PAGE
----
How do you bring yourself back when you lose focus?

Malou Andersen
Think about what Ente wrong. Take notice of this and create a plan that can encounter the mistakes. Reset your routines and start over again

Salih Knopf
Because I have Multiple Sclerosis, I get distracted easily if I haven’t slept well or am just having a “bad MS day.” For me, I have had to be teachable and utilize the resources available. Prior to MS, I was on top of my game and doing very well in my profession and private practice. I taught University and supervised and mentored other professionals, as well as had a heavy caseload of other professionals in my clientele. I provided CEU’s to colleagues and took CEU’s with Board Certified Specialists. MS quickly humbled me. For the first time in adulthood, I felt vulnerable and unsure. Disorganization and lack of focus was not something I was used too. I had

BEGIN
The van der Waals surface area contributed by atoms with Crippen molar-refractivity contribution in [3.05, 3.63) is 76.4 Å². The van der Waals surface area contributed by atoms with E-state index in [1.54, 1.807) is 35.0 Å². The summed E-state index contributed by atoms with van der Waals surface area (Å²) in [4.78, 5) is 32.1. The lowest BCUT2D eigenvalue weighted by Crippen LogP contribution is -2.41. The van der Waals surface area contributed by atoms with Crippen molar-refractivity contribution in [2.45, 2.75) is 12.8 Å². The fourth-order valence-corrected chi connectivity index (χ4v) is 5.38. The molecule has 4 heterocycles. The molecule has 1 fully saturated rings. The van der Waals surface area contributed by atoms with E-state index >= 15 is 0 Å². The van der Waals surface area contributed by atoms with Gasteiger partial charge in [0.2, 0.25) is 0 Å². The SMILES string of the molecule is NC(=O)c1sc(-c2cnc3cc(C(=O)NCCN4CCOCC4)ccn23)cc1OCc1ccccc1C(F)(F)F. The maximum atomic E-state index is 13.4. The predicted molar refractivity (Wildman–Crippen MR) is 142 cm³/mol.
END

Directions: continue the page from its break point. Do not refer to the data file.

to let go and walk away from so much that felt a part of my very soul and that I deeply loved and had believed in and walked out everyday. Losing focus was very hard to embrace. Blessed by wonderful and loving friends and an understanding profession, I learned to allow others do for me, to be lovingly reminded and accept others thoughts and differing perspectives. To not take things personally and to view that which may feel like criticism as help and assistance rather than condemnation. I also have an incredible Neurologist as well as the National MS Society who teach me about resources and how to use my environment to my advantage. Though you may not have MS nor need the same tools, the same concept applies. Actively reach out for those whom have walked your path. If you lack support, seek it out. Be conscientious of others time and approach with gratitude. Give as much as you receive to the extent possible. Maintain healthy friendships and be present for your friends, keeping balance and keep them in rotation. In other words, don’t overburden one but allow each to do a little. Most importantly, don’t expect others to have or understand your issue. Simply ask them when you need help. Be willing to let go. If focus is a struggle for you, be humble enough to say, “I need someone else to take the ropes here. I want to be responsible in this matter but I know I’m too forgetful or unfocused and too much is at stake for me or for others to continue with this task or take on a new task, etc” Use apps and/or dayplanners/to-do lists, etc. One of my clients found post it’s across her dashboard to be her best system. For me it’s a list written in my day planner with details included. For focus, I have a pleasant bell alarm that goes off at the top of each hour that requires focus. When I hear it, I return to what I was doing or trying to accomplish. I check in with myself physically, emotionally, and spiritually and refocus. But we whom battle such issues also have to actively participate in long term improvement. Brain health. Meditation, exercise, connection with others, eating healthy, staying hydrated, taking digital breaks, etc. For me, Fabulous and Calm have been incredible resources. And Yoga Studio. Fabulous has helped most with focus by teaching me to maintain routine and stay with it. When I mess up or get off task, to just come back. It does this by providing a checklist of sorts. And participating in answers like this almost feels like I have an Accountability Partner and is motivating. Use your place, wherever it may be, in life, in your journey, to help and teach others and give yourself permission to take breaks, extended mental vacations, but never to checkout. Forward movement even when it’s two steps back. I’m in position to share with University and Medical Systems that which is significantly helping me so now they share in the resource tools they provide others about Fabulous and other Apps. We each have to find our own path but when you forget, lose focus, or operate in a brain fog, it’s easy to feel without purpose. Part of purpose is resting and healing and staying in the game. Blessings in your own journey.